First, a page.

There’s plenty of va-va-voom at the bottom!

Autonomous fuelled directional rotation about a covalent single bond’ Stefan Borsley, Elisabeth Kreidt, David A. Leigh, Benjamin M. W. Roberts, Nature, 604, 80–85 (2022). . Full Article.

Motors in miniature: From Feynman’s theoretical ratchet-and-pawl (1963) to a 26-atom chemically fuelled motor-molecule (2022).

The Nobel Prize-winning physicist Richard Feynman was fascinated by the possibilities of extreme miniaturisation. In his famous lecture ‘There’s Plenty of Room at the Bottom’1 he offered $1000 to ‘the first guy who makes… a rotating electric motor… [that] is only 1/64 inch cube’. He didn’t have to wait long: within a few months Bill McLellan, a mechanical engineer at Electro-Optical Systems, had built and demonstrated such a device (see Video 1). Feynman awarded the prize, but was apparently disappointed that no new scientific developments or discoveries had proved necessary in order to assemble and operate such a small motor.2 McLellan had succeeded using tiny, but conventional, electronics put together with watchmaker’s tools, a fine paintbrush and toothpick!

Video 1: McLellan’s motor! Bill McLellan (on the left during most of the video), George Schwartz and host Garry Moore, demonstrating the Feynman’s-challenge-winning rotary motor on ‘I’ve Got a Secret’, CBS, 4th January 1961. For a longer segment of the show see:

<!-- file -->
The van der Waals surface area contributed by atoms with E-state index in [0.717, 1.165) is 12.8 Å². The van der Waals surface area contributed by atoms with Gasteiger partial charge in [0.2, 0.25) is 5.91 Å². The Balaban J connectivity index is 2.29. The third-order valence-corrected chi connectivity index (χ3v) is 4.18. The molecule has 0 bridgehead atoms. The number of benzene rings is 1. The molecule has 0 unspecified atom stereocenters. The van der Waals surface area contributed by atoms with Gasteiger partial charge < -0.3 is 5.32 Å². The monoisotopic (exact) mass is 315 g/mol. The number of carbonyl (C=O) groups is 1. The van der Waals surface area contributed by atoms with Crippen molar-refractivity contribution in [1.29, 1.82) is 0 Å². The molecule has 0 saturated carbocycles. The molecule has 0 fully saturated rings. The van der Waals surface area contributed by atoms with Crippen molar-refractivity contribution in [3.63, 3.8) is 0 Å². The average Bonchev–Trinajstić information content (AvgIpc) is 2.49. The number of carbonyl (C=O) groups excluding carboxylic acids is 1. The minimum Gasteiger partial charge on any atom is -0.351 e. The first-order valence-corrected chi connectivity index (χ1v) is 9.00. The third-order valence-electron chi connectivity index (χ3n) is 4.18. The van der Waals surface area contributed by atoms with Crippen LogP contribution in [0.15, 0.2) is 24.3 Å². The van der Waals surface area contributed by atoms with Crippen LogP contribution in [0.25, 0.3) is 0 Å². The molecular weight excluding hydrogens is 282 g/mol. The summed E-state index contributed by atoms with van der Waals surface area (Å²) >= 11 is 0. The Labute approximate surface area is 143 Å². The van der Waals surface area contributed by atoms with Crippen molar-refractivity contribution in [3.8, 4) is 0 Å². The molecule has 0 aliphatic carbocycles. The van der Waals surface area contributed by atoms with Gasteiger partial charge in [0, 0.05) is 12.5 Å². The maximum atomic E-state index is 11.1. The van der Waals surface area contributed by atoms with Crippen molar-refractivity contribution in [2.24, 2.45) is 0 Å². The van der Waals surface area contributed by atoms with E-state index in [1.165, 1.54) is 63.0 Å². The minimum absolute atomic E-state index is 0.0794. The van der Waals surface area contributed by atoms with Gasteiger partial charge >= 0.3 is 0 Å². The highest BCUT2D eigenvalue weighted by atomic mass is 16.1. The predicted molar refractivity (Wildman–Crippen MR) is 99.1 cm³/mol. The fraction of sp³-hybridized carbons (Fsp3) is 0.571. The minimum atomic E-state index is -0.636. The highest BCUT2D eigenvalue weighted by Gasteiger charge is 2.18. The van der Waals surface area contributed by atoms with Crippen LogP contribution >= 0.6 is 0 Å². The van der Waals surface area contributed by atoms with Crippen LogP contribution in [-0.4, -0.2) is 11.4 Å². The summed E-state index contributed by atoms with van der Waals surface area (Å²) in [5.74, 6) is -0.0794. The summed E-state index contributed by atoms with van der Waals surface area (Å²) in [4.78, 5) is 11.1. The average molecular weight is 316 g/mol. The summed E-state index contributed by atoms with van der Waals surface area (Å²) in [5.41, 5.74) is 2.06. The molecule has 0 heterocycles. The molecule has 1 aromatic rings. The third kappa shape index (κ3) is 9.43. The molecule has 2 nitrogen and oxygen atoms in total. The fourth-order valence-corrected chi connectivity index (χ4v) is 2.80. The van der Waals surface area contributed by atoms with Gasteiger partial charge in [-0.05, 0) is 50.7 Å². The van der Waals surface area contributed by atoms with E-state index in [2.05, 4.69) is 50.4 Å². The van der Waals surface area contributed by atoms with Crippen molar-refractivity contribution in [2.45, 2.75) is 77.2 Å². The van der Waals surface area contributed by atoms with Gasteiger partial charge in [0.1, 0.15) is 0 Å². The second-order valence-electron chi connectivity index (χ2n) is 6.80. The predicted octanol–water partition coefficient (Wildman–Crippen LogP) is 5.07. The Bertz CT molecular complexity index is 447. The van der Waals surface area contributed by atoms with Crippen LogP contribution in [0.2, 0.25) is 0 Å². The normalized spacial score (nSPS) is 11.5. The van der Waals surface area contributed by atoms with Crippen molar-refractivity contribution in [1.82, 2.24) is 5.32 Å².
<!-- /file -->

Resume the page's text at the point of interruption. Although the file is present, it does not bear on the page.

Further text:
Fast forward to 9 September 1999 and two related papers appeared back-to-back in the weekly issue of Nature. One was ‘Light-driven monodirectional molecular rotor’3 from Ben Feringa’s group, the first example of a light-driven rotary molecular motor, demonstrating 360° directional rotation about a C=C double bond through photoisomerisation. The other was ‘Unidirectional rotary motion in a molecular system’4 from T. Ross Kelly’s lab. The latter paper described a chemically driven, directional, partial (120°) rotation of a triptycene derivative about a covalent C–C single bond.

Feringa’s paper led to him sharing the 2016 Nobel Prize for Chemistry,5 but Kelly’s aim of continuous chemically-driven 360° rotation about a covalent single bond remained elusive. It is particularly significant as a target because biology’s motors are chemically powered rather than light-driven, often by the biomachine’s catalysis of ATP hydrolysis. Since ‘making is understanding’ creating artificial motors that operate through chemical fuelling can help explain how much more complex motor proteins transduce chemical energy into work through catalysis. This is the subject of considerable contemporary debate and different hypotheses.

In the late-1990s, parallels were drawn by Kelly and others (including an eloquent discussion from Tony Davis6), between the directional rotation about a single bond ‘axle’ and Feynman’s celebrated thought experiment regarding the out-of-equilibrium requirement for directional rotation of a microscopic ‘ratchet-and-pawl’ (Fig. 1).7 Although there were many steps taken towards Kelly’s target in the subsequent 23 years, until now autonomous, chemically fuelled, repetitive 360° rotation about a covalent single bond remained elusive.

Figure 1: Designing brownian ratchet rotary molecular motors. Feynman’s ratchet-and-pawl7 (left): The celebrated thought experiment postulated a molecular-scale ratchet that could extract work from a heat gradient. Kelly’s rotor (middle) was the first step towards realising Feynman’s vision.4 Kelly’s rotor could perform a partial (120°) directional rotation through a sequence of chemical reactions. Now Borsley et al’s motor8 (right) realises the goal of autonomous repetitive 360° directional rotation about a covalent single bond through the presence of a chemical fuel.